* ASX benchmark at over one-week low
* CBA falls after posting 25% slump in qtrly profit
* NZ cash rate decision due later in the day
By Nikhil Subba
May 13 (Reuters) - Australian shares extended losses for a second session on Wednesday as investors feared the decision to reopen businesses from the lockdown would lead to a second wave of coronavirus outbreaks and set back economic recovery.
The S&P/ASX 200 index was down 1.27% at 5,334.3 points, as of 0057 GMT. The benchmark settled 1.07% lower on Tuesday.
Leading U.S. infectious disease expert Anthony Fauci warned that the virus was not yet under control and that there would not likely be a treatment or vaccine in place by late August or early September.
Investors also maintained a cautious stance ahead of Australia’s first-quarter wage growth data, while New Zealand’s cash rate decision is due later in the day.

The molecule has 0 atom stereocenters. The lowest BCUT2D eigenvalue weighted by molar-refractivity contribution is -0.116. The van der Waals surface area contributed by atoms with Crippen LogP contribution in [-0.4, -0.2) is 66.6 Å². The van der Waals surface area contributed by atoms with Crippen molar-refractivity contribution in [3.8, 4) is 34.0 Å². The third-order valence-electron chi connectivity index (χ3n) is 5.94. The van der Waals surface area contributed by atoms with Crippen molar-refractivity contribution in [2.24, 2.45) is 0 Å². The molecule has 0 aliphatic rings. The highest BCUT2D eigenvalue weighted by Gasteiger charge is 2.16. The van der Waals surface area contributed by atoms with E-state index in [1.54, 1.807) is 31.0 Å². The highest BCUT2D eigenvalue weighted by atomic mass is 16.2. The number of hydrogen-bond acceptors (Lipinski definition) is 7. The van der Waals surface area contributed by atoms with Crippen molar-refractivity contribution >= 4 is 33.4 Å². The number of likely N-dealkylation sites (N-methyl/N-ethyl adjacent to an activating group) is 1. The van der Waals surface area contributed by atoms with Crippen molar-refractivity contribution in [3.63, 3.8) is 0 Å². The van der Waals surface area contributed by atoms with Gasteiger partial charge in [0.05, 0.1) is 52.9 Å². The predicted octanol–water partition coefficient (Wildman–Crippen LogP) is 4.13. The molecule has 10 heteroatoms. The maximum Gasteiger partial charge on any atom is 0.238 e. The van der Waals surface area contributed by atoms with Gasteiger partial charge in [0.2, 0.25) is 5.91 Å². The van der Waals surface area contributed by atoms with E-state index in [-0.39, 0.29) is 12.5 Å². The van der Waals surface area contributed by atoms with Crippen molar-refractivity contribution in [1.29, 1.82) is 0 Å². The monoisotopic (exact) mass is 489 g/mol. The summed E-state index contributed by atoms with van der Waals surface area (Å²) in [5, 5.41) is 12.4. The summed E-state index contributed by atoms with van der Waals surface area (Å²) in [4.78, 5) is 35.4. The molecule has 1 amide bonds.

Leading the fall on the Australian benchmark, energy stocks shed over 3% to hit its lowest since May 5, despite a rise in oil prices.
Santos fell as much as 3.$%, while Oil Search dropped nearly 3%.
Healthcare stocks slid as much as 2.3%, hitting a low of more than two weeks. Heavyweight drugmaker CSL Ltd fell up to 2.5%, while medical services provider Healius tumbled 4.5% to a three-week low.
Financials shed about 2% to mark its lowest since May 4, with all the “Big Four” trading in negative territory.
Shares of top lender Commonwealth Australia Bank weakened 1.5% after the lender reported a 25% slump in quarterly profit and announced more provisions to cover credit losses arising from the COVID-19 crisis.
The turmoil relating to worries of another wave of coronavirus, drove investors scurrying over to safe-haven assets. Gold stocks bucked the trend to rise as much as 0.5%, helped by Alacer Gold that climbed nearly 8%, and Oceanagold’s 3% gain.
Meanwhile, New Zealand’s benchmark S&P/NZX 50 index dropped nearly 1.2% to 10,692.09.
The top percentage losers on the were Skycity Entertainment Group and Fletcher Building Ltd with each dropping about 4%. (Reporting by Nikhil Subba in Bengaluru, Editing by Sherry Jacob-Phillips)